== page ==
50) for 100 equally spaced tempera-tures around the critical temperature. The same MPS bonddimension was used for the contraction of the double- andtriple-layer (see appendix). To plot the data, we shift thetemperature by T c = 4 . ) and rescaled both axes with appropriate pow-ers β = 0 . ν = 0 . ξ (obtained from theconformal bootstrap method ), with ξ the correlation lengthof the double-layer MPS environment. In the inset we providea partial data collapse (also showing the abundance of datapoints), showing the crossing of the rescaled magnetization atthe critical temperature. tively small values of χ . An extrapolation in 1 /ξ (mo-tivated by the inset) gives rise to an extremely precisevalue for the residual entropy, S = − . of S = − . ± . D, χ data for the magnetization, shownin Fig. 2. To perform the data collapse, we use the criticalexponents calculated by bootstrap and ﬁnd the temper-ature T c that optimizes the collapse: T c = 4 . T c = 4 . .Finally we consider the square-lattice quantum Heisen-berg model. Here, the PEPS wavefunction for the groundstate is completely described by a single real tensor A with C v point group symmetry , so we can use theoriginal straightforward and highly-eﬃcient formulationof the corner-transfer matrix algorithm . In order to eval-uate the gradient of the variational energy, the wholeprocess of evaluating the energy expectation value is dif-ferentiated by backwards diﬀerentiation . Again,we optimize PEPS tensors for diﬀerent ( D, χ ), and plotthe energy and magnetization as a function of inversecorrelation length in Fig. 3. The staggered magnetiza-tion can be extrapolated as a linear function of 1 /ξ , as FIG. 3. Data for the 2-D Heisenberg model for D = (6 , , χ from 17 up to 200 for D = 6 , D = 8. Top: energy vs. inverse correlation length of theenvironment MPS. Bottom-left: energy vs. the cube of theinverse correlation length. Bottom-right: magnetization vsthat same inverse correlation length. Fits are performed onall the data and are shown in black. was noted in Ref. 21, and is here motivated by a plot inFig. 3; we ﬁnd the extrapolated value m s = 0 . /ξ , as shown in theleft-bottom plot of Fig. 3, to e = − . values e = − . m s = 0 . U (1) symmetry onthe PEPS (not on the environment) and select the classthat previously proved to be most eﬀective . Notice that the D = 2 data (blue indicators) for thedimer model are clearly not in the scaling regime. Wehave included them as an illustration of the fact that highenough bond dimensions must be chosen to reach thescaling regime. For all the above results we implementsome ﬁltering of the data, imposing that the magneti-zation decreases monotonically in D and χ separately .This allows us to identify data points that seemed com-pletely converged, based on the norm of the gradient,but are in fact stuck at a local minimum and also do notsatisfy the scaling hypothesis. This can be done morethoroughly for the 3-D Ising model, as we can also im-pose monotonicity in temperature in addition to D and χ . Finally, we always use the largest length scale in theboundary MPS. In the case of Heisenberg model it coin-cides with the spin-spin correlation length, but in othermodels it might prove more fruitful to use some smallercorrelation length associated to a more relevant correla-tor; this can be achieved by using symmetric tensor net-works or direct ﬁtting of the relevant correlation function.In conclusion, we have formulated a scaling hypothe-sis for PEPS and identiﬁed an induced correlation length ξ ( D, χ ) as the only relevant parameter when the PEPSis optimized using variational gradient methods at ﬁxedbond dimensions D and χ . This allows for simulatingquantum critical points in 2+1D with much greater accu-racy and smaller cost. We conjecture that a similar scal-ing hypothesis holds in any dimension, therefore openingup the possibility of simulating quantum critical pointsin 3-D and higher. Acknowledgments. — The authors would like to thankFabien Alet and Andreas L¨auchli for inspiring discus-sions. This work was supported by the Research Foun-dation Flanders (G0E1820N) and the ERC grant QUTE(647905). Part of the computations were carried out onthe HPC resources of CALMIP supercomputing centerunder the allocation 2020-P1231. JH is supported bythe TNSTRONG ANR-16-CE30-0025 and the TNTOPANR-18-CE30-0026-01 grants awarded by the French Re-search Council. ∗ [email protected] † [email protected] F. Verstraete and J. I. Cirac, “Renormalization algorithmsfor Quantum-Many Body Systems in two and higher di-mensions,” cond-mat/0407066 (2004). J. I. Cirac, D. Perez-Garcia, N. Schuch, and F. Ver-straete, “Matrix product states and projected entan-gled pair states: Concepts, symmetries, and theorems,”arXiv:2011.12127 (2020). J. Jordan, R. Or´us, G. Vidal, F. Verstraete, and J. I.Cirac, “Classical Simulation of Inﬁnite-Size Quantum Lat-tice Systems in Two Spatial Dimensions,” Phys. Rev. Lett. , 250602 (2008). L. Vanderstraeten, J. Haegeman, P. Corboz, and F. 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APPENDIX: DIFFERENTIATINGVARIATIONAL COST FUNCTIONS WITH PEPS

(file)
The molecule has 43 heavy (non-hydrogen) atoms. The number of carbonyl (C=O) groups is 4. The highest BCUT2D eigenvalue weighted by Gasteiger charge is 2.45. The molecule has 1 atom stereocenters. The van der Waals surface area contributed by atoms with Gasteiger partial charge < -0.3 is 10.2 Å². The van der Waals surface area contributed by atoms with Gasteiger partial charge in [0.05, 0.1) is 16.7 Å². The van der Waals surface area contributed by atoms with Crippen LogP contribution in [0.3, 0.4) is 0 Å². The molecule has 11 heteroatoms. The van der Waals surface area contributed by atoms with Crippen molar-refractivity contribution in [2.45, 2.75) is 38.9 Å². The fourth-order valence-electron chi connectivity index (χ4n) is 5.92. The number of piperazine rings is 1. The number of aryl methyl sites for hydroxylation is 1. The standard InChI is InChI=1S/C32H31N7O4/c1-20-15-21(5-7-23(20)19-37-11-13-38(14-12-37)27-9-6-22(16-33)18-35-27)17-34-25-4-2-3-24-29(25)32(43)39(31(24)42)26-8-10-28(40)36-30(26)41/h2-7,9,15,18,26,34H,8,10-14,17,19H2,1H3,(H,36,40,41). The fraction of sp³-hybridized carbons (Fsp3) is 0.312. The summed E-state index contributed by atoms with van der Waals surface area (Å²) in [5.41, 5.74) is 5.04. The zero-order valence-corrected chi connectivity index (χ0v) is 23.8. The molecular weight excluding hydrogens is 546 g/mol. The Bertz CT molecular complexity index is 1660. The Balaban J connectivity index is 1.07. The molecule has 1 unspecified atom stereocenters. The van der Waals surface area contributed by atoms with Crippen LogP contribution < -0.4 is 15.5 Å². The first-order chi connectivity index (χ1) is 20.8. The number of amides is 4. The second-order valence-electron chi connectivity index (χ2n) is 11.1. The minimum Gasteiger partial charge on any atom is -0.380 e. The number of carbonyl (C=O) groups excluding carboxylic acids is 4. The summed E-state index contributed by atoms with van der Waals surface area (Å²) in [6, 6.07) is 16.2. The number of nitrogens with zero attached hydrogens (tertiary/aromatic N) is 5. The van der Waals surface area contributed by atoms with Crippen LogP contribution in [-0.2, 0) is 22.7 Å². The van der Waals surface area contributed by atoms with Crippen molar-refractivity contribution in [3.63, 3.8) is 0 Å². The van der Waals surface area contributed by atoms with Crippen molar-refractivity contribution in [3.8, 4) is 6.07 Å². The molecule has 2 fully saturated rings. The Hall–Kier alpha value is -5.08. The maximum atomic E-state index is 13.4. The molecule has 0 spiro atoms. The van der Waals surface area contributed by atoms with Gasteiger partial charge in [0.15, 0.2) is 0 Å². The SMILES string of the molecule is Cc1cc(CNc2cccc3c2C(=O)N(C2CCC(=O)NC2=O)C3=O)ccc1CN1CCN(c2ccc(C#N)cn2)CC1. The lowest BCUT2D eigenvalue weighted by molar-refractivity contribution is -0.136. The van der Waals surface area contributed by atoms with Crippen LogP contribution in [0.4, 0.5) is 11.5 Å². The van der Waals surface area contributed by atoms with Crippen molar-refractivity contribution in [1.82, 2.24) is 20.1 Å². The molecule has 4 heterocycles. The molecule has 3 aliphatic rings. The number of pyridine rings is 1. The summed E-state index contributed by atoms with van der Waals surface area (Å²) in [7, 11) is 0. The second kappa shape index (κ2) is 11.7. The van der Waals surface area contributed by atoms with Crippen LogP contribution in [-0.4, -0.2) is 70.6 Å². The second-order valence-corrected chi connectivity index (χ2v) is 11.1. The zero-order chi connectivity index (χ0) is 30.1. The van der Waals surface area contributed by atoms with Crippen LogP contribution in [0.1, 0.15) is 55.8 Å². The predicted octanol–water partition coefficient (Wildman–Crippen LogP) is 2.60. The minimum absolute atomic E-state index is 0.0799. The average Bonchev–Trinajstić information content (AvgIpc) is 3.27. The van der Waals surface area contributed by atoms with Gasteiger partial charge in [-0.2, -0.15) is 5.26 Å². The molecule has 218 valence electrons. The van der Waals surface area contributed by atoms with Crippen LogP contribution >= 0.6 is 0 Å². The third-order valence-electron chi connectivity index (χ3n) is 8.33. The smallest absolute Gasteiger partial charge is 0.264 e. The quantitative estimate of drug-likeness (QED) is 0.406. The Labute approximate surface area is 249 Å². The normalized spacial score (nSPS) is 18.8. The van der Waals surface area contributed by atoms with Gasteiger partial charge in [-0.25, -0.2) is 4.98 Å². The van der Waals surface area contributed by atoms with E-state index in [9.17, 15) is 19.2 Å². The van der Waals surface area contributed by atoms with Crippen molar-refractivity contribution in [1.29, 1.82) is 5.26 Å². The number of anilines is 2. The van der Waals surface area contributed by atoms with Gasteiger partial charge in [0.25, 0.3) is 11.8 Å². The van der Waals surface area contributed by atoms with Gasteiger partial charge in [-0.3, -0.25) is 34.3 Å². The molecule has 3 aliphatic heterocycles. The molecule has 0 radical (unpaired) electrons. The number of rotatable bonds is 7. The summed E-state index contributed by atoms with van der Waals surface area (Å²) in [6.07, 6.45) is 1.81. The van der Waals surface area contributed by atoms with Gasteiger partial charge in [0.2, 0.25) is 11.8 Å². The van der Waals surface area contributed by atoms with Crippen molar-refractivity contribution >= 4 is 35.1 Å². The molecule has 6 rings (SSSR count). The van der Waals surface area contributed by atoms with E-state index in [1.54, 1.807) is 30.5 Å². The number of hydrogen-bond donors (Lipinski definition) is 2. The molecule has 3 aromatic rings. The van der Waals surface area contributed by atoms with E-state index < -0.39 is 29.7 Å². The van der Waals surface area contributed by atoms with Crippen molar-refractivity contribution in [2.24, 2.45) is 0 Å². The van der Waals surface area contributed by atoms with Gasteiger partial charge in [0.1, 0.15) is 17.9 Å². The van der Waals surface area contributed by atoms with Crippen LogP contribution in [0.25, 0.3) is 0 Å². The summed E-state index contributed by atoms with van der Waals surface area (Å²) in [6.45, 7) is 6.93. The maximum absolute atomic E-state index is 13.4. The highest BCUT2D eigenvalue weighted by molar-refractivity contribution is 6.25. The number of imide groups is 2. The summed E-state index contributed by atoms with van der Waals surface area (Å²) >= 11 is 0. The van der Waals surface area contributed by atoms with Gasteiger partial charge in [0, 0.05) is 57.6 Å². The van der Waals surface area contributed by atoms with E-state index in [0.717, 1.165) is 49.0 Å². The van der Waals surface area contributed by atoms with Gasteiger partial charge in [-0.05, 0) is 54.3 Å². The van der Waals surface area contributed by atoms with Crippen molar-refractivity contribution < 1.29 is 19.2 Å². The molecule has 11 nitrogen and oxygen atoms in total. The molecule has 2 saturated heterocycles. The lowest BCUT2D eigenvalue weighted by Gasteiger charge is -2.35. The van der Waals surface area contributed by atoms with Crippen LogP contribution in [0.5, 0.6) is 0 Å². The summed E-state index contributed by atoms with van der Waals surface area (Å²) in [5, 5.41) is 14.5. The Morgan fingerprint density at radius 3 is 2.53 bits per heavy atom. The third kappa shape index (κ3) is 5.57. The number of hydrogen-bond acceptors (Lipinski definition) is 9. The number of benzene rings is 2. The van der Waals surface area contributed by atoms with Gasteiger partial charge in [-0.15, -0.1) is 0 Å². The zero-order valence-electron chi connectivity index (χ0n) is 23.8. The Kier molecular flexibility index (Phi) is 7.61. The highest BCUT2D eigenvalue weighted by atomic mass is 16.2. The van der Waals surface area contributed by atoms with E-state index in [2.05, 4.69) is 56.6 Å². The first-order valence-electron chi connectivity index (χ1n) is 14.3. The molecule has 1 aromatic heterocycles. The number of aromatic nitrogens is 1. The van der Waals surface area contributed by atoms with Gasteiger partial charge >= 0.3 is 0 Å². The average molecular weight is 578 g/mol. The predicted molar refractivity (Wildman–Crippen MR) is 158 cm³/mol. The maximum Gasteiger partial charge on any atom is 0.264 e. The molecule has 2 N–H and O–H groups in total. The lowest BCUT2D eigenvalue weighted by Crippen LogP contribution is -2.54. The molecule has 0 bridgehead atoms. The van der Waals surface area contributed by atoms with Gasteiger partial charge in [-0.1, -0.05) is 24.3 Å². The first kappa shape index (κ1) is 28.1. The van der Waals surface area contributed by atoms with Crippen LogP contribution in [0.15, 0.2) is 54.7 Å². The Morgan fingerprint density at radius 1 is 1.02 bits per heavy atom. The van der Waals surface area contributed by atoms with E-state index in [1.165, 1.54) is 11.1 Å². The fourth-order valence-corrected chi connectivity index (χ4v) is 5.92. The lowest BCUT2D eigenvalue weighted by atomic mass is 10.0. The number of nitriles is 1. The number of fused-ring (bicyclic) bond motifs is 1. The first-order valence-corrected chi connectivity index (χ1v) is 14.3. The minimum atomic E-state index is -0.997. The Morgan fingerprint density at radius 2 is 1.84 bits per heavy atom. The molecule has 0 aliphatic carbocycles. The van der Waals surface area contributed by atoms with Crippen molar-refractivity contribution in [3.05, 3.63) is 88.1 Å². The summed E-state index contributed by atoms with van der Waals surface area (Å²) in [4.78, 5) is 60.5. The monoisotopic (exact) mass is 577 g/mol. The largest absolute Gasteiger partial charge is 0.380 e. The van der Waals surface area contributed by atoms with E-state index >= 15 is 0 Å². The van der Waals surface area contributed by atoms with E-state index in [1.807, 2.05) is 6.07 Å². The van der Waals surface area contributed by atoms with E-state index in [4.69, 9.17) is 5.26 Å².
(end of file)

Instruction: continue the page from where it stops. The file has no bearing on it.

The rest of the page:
In the main body of the text, we have explained thatit is crucial to diﬀerentiate the PEPS cost function eval-uated at a ﬁxed value of environment bond dimension χ .In the context of two-dimensional quantum systems, dif-ferentiating the χ -dependent cost function can be donethrough the technique of automatic diﬀerentiation, asshown in Refs. 24 and 25. Here, we show that thesame procedure is possible for PEPS approximations oftransfer-matrix ﬁxed points, which arise in the tensor-network representation of 3-D partition functions orthe imaginary-time evolution operator for 2-D quantumHamiltonians , under certain symmetry conditions onthe involved tensors.We start from a uniform projected entangled-pair op-erator (PEPO) for an inﬁnite system, described by a 6-legtensor T as O ( T ) = TTT TTT TTT , (3)which represents a layer of a three-dimensional tensornetwork. Evaluating this partition function amounts toﬁnding the leading eigenvector | Ψ (cid:105) of this transfer matrix,such that the free energy density is given by f = − lim N →∞ N log (cid:18) (cid:104) Ψ | O ( T ) | Ψ (cid:105)(cid:104) Ψ | Ψ (cid:105) (cid:19) , (4)where N is the diverging system size – we will show thatwe can give meaning to the density in the thermodynamiclimit directly, i.e. without taking the N → ∞ limit.Assuming this PEPO is Hermitian, we will approximatethe ﬁxed point as a uniform PEPS, parametrized by asingle complex-valued tensor A , | Ψ( A ) (cid:105) = A A AAAAA A A , (5)and solve the optimization problem A = arg min A f ( A, ¯ A ) , (6)with f ( A, ¯ A ) = − N log (cid:18) (cid:104) Ψ( ¯ A ) | T | Ψ( A ) (cid:105)(cid:104) Ψ( ¯ A ) | Ψ( A ) (cid:105) (cid:19) (7)to ﬁnd an optimal tensor A . Here, ¯ A is the complex con-jugate of the tensor A . In order to solve this optimization problem, we have to evaluate numerator and denomina-tor in the above expression for a given PEPS, which boilsdown to contracting an inﬁnite two-layer and three-layertensor network. Here we use boundary MPS methods forthe double-layer transfer matrix T = E E E , (8)with A ¯ A = E , (9)and triple-layer transfer matrix T = E E E , (10)with E = A ¯ AT , (11)Here we assume that the tensor T has the symmetry ¯ T = T XX † . (12)with a given unitary matrix X , and that we have chosenthe PEPS tensor with the symmetry constraint ¯ A = A X (13)with X the same unitary matrix. These symmetry con-straints can be generalised a bit, but the important thingis that the double-layer and triple-layer transfer matrixare both Hermitian operators. In the examples of thedimer and Ising model the X matrix is a simple unitmatrix. Vumps equations